ICANN published its Call for Volunteers for the Implementation Advisory Group to Review Existing ICANN Procedure for Handling WHOIS Conflicts with Privacy Laws on 14 October 2014. The IAG will work with ICANN staff on reviewing the current steps of the Procedure and identifying possible changes to the procedure to facilitate resolution of issues where WHOIS requirements conflict with applicable laws. The IAG is expected to explore whether any of the Procedure's elements ought to be amended in order to strike this balance. Any recommended changes made will need to be in line with the Procedure's underlying policy, which was adopted by the GNSO Council in 2005. As a result, recommended changes to the implementation of the procedure, if any, will be shared with the GNSOCouncil to ensure that these do not conflict with the intent of the original policy recommendations.

Draft Statement of Work 


In November 2005, the Generic Names Supporting Organization (GNSO) concluded a policy development process (PDP) on WHOIS conflicts with privacy law which recommended that “In order to facilitate reconciliation of any conflicts between local/national mandatory privacy laws or regulations and applicable provisions of the ICANN contract regarding the collection, display and distribution of personal data via the gTLD WHOIS service, ICANN should:

  • Develop and publicly document a procedure for dealing with the situation in which a registrar or registry can credibly demonstrate that it is legally prevented by local/national privacy laws or regulations from fully complying with applicable provisions of its ICANN contract regarding the collection, display and distribution of personal data via WHOIS.
  • Create goals for the procedure which include:
    • Ensuring that ICANN staff is informed of a conflict at the earliest appropriate juncture;
    • Resolving the conflict, if possible, in a manner conducive to ICANN's Mission, applicable Core Values, and the stability and uniformity of the WHOIS system;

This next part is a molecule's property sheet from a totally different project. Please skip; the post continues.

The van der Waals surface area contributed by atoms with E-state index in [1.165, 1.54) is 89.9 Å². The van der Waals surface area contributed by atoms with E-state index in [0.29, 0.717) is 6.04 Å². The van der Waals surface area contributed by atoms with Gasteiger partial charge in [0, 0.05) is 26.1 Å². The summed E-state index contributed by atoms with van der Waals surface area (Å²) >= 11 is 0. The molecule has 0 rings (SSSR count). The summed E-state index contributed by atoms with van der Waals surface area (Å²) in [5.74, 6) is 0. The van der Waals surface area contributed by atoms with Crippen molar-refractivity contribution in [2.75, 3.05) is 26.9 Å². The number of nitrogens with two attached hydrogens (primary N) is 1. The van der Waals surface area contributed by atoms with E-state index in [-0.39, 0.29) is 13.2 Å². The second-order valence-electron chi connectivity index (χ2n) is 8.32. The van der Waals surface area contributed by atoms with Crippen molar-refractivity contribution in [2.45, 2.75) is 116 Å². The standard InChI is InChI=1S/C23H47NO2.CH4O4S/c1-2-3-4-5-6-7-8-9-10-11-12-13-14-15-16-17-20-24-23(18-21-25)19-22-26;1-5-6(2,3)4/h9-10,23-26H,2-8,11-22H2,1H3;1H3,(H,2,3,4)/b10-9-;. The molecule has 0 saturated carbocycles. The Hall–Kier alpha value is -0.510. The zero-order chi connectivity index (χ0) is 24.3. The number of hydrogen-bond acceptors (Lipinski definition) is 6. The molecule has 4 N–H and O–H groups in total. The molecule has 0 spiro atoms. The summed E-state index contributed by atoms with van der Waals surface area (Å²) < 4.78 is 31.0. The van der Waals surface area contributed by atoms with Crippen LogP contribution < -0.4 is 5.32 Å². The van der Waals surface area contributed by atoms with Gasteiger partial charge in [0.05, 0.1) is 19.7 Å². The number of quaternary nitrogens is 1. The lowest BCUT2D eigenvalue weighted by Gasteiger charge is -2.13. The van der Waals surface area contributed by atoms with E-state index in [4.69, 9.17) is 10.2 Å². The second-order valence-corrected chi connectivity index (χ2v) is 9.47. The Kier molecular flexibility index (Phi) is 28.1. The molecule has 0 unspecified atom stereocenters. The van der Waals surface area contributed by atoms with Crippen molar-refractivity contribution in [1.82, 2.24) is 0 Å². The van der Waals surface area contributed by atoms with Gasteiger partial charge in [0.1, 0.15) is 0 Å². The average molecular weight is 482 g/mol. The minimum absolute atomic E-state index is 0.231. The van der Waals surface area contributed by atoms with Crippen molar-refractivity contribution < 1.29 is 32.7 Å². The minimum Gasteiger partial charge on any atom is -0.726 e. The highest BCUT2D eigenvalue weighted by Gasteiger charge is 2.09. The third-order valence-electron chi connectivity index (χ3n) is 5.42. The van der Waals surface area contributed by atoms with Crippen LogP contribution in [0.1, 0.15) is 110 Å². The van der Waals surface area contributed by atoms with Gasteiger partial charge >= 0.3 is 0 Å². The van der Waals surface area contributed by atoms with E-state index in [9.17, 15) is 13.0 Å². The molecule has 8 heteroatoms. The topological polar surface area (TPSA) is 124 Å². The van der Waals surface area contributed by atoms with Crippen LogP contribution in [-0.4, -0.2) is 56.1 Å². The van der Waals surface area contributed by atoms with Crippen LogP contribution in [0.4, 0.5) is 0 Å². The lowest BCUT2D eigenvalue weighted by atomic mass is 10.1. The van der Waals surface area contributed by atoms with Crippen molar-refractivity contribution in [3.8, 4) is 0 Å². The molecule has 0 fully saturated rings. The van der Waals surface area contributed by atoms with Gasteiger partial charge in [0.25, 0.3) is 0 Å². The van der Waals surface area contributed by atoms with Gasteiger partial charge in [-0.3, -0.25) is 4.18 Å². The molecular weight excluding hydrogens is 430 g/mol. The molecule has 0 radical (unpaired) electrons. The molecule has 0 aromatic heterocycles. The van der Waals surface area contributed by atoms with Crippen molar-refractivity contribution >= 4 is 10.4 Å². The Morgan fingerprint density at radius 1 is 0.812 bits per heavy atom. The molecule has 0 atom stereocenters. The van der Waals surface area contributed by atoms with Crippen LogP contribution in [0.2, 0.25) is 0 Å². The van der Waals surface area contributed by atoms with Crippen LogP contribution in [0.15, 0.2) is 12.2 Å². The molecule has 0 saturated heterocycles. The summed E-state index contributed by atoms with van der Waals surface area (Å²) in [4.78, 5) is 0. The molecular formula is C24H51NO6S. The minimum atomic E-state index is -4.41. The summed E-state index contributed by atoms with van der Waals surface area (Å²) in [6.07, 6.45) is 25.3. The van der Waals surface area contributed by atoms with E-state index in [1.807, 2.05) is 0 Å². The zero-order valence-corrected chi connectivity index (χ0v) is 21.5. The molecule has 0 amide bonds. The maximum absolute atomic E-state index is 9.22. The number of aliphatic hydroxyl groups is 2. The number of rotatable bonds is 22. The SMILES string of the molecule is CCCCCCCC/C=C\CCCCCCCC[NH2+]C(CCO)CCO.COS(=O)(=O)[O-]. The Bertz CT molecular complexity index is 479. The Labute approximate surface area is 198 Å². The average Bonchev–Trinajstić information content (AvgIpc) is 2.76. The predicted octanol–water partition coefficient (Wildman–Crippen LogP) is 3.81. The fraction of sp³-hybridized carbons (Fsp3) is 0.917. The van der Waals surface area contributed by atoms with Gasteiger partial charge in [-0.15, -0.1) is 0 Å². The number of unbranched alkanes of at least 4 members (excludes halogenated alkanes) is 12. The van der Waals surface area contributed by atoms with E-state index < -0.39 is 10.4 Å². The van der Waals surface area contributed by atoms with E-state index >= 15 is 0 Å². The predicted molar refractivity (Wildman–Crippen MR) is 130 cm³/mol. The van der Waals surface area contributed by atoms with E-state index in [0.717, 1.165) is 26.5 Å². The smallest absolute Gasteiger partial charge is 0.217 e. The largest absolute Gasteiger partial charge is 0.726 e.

• Providing a mechanism for the recognition, if appropriate, in circumstances where the conflict cannot be otherwise resolved, of an exception to contractual obligations to those registries/registrars to which the specific conflict applies with regard to collection, display and distribution of personally identifiable data via WHOIS; and
    • Preserving sufficient flexibility for ICANN staff to respond to particular factual situations as they arise”.[1]

The ICANN Board adopted the recommendations in May 2006 and the final Procedure was made effective in January 2008. Although to date no registrar or registry operator has formally invoked the Procedure, concerns have been expressed both by public authorities as well as registrars and registry operators concerning potential conflicts between WHOIS contractual obligations and local law. 

Given that the WHOIS Procedure has not been invoked and yet numerous concerns have arisen from contracted parties and the wider community, ICANN launched a review as provided for in Step Six of the Procedure, which calls for an annual review of the Procedure’s effectiveness. The review was launched with the publication of a paper for public comment on 22 May 2014.[2] The paper outlined the Procedure’s steps and invited public comments on a series of questions. The body of public comment was analyzed by ICANN staff, and the proposed next step is the formation of an IAG to consider changes to how the Procedure is enacted and used. ICANN staff found common themes among some of the suggestions in the public comments, which may allow for changes to implementation of the Procedure in line with the underlying policy.

The IAG’s recommendation will then be shared with the GNSO Council to determine the next steps.

Mission and Scope